After weeks of painstaking talks, Democrats celebrated breakthroughs on health care overhaul on both sides of the Capitol. Yet many lawmakers and health care experts said that yesterday's events marked only one step on the very bumpy road to a final deal that President Barack Obama might sign into law.
The most pressing question is whether there is a consensus on fundamental questions such as the government's role in health care and the challenge of expanding coverage while controlling costs. Even after months of intense debate, sharp disagreement remains on whether there should be a public insurance plan to compete with private insurers; whether employers should be required to provide insurance to their employees; the best way to reimburse doctors and hospitals, especially given wide regional variations, and how to slow the growth of health care spending, now $2.4 trillion a year.
Yesterday in the House, marathon negotiations including White House Chief of Staff Rahm Emanuel produced an agreement with conservative Blue Dog Democrats that paves the way for completion of committee action on major health care legislation before Congress departs for the August recess.
In the Senate, meanwhile, Finance Committee Chairman Max Baucus, D-Mont., hailed a new analysis by the nonpartisan Congressional Budget Office showing that his panel’s emerging health care plan would cost less than $900 billion over the coming decade while providing health coverage to 95 percent of uninsured Americans by 2015. Even if the panel reaches agreement in coming days, the Senate won't take up the bill until after Labor Day.
House Speaker Nancy Pelosi, D-Calif., and Senate Majority Leader Harry Reid, D-Nev., crowed that the developments moved Congress closer to passing historic health reform. Others were more restrained. An agreement among a small group of senators or a House committee, "doesn’t mean that these proposals will sail through the House or the Senate,” said Urban Institute president Robert Reischauer.
“There is no issue harder to deal with” than health care, he added, nothing that it makes up one-sixth of the national economy, impacts the livelihood of millions of people, and “affects all Americans in a very personal kind of way.”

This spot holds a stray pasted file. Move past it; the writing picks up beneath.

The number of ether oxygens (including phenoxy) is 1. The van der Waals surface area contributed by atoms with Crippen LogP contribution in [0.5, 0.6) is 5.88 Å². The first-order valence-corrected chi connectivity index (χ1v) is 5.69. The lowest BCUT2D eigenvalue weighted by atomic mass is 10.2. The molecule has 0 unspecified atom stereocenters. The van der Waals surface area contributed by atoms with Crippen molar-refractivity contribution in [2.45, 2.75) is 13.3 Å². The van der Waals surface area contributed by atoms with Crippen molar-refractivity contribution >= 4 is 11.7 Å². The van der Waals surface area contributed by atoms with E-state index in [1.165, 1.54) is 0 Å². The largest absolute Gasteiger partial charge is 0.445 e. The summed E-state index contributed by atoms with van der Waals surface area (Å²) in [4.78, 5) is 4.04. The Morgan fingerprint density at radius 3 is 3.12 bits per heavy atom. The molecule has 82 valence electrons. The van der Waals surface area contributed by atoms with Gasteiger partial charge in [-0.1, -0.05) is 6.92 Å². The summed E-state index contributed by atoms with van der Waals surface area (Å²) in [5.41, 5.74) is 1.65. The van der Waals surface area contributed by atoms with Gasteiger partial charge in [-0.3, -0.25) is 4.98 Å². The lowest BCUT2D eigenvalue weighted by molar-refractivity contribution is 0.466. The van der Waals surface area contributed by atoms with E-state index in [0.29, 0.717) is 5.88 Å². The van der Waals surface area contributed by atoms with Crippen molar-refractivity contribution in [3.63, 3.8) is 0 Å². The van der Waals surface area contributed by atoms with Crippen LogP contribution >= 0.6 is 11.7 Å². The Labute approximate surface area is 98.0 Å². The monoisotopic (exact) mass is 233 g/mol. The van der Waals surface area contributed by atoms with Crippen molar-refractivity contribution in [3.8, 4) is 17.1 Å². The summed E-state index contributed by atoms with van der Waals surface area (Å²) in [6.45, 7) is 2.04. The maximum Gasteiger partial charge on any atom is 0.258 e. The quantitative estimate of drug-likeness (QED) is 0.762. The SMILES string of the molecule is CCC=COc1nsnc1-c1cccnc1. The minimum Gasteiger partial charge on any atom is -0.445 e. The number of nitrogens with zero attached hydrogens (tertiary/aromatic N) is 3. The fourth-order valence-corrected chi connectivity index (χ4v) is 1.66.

Meantime, Republicans and industry groups opposed to the Democrats’ approaches to health care legislation are gearing up for a summer of media assaults and speeches to try to undermine Obama’s effort to enact legislation by the end of the year.
A Contentious August
Robert Moffit, director of the Heritage Foundation’s Center for Health Policy Studies, said lawmakers will “get an earful” when they go home for the recess, not just about health care but also about the federal budget deficit.
In the House, the deal struck between Democratic leaders and the Blue Dogs involves revising the previous bill's approach for negotiating reimbursements for hospitals and doctors, exempting many small businesses from a mandate to provide insurance to workers and requiring the states to share in the cost of expanded coverage under Medicaid, the state-federal health program for the poor. Under the previous version, the government would have paid for the Medicaid expansion indefinitely.
That change, in particular, may draw the ire of lawmakers and governors alike. States would eventually have to cover 7 percent of the costs of expanding Medicaid coverage to 133 percent of the federal poverty level, said Rep. Mike Ross, D-Ark., who chairs the Blue Dogs’ health reform taskforce.
How rank-and-file members will react to the agreement won't be clear until the legislation is taken up by the Energy and Commerce Committee this morning and reaches the floor in September. But already there are questions being raised by both liberal and conservative lawmakers.